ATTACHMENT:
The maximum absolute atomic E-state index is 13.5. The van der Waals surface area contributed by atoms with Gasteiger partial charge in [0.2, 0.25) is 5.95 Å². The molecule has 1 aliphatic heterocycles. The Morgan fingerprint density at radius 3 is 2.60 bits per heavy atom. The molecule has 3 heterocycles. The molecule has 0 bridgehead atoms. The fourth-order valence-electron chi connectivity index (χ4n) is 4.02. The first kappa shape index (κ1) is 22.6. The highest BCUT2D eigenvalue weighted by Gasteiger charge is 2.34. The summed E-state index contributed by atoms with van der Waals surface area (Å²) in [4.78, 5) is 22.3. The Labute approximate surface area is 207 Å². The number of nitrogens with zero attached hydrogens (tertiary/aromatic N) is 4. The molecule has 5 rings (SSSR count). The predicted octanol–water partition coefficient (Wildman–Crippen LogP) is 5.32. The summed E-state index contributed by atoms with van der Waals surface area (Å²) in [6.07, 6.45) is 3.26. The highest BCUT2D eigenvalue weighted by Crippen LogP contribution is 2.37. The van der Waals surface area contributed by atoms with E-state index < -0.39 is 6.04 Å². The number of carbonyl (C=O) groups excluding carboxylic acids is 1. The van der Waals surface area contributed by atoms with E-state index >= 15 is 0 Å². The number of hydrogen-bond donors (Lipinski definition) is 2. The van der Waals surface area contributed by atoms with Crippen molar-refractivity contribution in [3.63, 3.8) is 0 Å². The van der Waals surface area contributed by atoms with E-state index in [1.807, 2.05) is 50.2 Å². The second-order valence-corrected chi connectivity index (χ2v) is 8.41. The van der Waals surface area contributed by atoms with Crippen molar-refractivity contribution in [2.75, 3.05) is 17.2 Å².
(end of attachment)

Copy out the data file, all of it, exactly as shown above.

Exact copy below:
The maximum absolute atomic E-state index is 13.5. The van der Waals surface area contributed by atoms with Gasteiger partial charge in [0.2, 0.25) is 5.95 Å². The molecule has 1 aliphatic heterocycles. The Morgan fingerprint density at radius 3 is 2.60 bits per heavy atom. The molecule has 3 heterocycles. The molecule has 0 bridgehead atoms. The fourth-order valence-electron chi connectivity index (χ4n) is 4.02. The first kappa shape index (κ1) is 22.6. The highest BCUT2D eigenvalue weighted by Gasteiger charge is 2.34. The summed E-state index contributed by atoms with van der Waals surface area (Å²) in [4.78, 5) is 22.3. The Labute approximate surface area is 207 Å². The number of nitrogens with zero attached hydrogens (tertiary/aromatic N) is 4. The molecule has 5 rings (SSSR count). The predicted octanol–water partition coefficient (Wildman–Crippen LogP) is 5.32. The summed E-state index contributed by atoms with van der Waals surface area (Å²) in [6.07, 6.45) is 3.26. The highest BCUT2D eigenvalue weighted by Crippen LogP contribution is 2.37. The van der Waals surface area contributed by atoms with E-state index < -0.39 is 6.04 Å². The number of carbonyl (C=O) groups excluding carboxylic acids is 1. The van der Waals surface area contributed by atoms with E-state index >= 15 is 0 Å². The number of hydrogen-bond donors (Lipinski definition) is 2. The van der Waals surface area contributed by atoms with Crippen molar-refractivity contribution in [3.63, 3.8) is 0 Å². The van der Waals surface area contributed by atoms with E-state index in [1.807, 2.05) is 50.2 Å². The second-order valence-corrected chi connectivity index (χ2v) is 8.41. The van der Waals surface area contributed by atoms with Crippen molar-refractivity contribution in [2.75, 3.05) is 17.2 Å².